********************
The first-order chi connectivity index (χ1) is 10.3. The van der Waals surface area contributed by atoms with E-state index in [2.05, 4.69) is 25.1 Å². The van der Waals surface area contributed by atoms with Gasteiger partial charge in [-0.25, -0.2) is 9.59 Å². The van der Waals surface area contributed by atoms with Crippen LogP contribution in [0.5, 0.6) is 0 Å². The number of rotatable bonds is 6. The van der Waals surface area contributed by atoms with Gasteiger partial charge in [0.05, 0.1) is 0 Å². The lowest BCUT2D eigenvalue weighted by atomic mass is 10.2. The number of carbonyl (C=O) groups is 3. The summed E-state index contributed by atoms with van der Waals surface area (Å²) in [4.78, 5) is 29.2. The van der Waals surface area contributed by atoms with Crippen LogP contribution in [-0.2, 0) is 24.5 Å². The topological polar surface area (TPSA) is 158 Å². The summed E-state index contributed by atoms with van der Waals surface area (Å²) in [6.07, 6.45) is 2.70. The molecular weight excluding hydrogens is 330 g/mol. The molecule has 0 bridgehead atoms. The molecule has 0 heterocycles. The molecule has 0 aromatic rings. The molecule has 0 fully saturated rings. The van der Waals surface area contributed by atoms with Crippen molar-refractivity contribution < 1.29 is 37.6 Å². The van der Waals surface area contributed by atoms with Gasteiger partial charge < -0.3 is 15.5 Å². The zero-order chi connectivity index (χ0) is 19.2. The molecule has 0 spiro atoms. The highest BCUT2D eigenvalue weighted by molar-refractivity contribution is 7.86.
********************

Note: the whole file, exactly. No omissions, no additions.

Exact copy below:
The first-order chi connectivity index (χ1) is 10.3. The van der Waals surface area contributed by atoms with E-state index in [2.05, 4.69) is 25.1 Å². The van der Waals surface area contributed by atoms with Gasteiger partial charge in [-0.25, -0.2) is 9.59 Å². The van der Waals surface area contributed by atoms with Crippen LogP contribution in [0.5, 0.6) is 0 Å². The number of rotatable bonds is 6. The van der Waals surface area contributed by atoms with Gasteiger partial charge in [0.05, 0.1) is 0 Å². The lowest BCUT2D eigenvalue weighted by atomic mass is 10.2. The number of carbonyl (C=O) groups is 3. The summed E-state index contributed by atoms with van der Waals surface area (Å²) in [4.78, 5) is 29.2. The van der Waals surface area contributed by atoms with Crippen LogP contribution in [-0.2, 0) is 24.5 Å². The topological polar surface area (TPSA) is 158 Å². The summed E-state index contributed by atoms with van der Waals surface area (Å²) in [6.07, 6.45) is 2.70. The molecular weight excluding hydrogens is 330 g/mol. The molecule has 0 bridgehead atoms. The molecule has 0 heterocycles. The molecule has 0 aromatic rings. The molecule has 0 fully saturated rings. The van der Waals surface area contributed by atoms with Crippen molar-refractivity contribution < 1.29 is 37.6 Å². The van der Waals surface area contributed by atoms with Gasteiger partial charge < -0.3 is 15.5 Å². The zero-order chi connectivity index (χ0) is 19.2. The molecule has 0 spiro atoms. The highest BCUT2D eigenvalue weighted by molar-refractivity contribution is 7.86.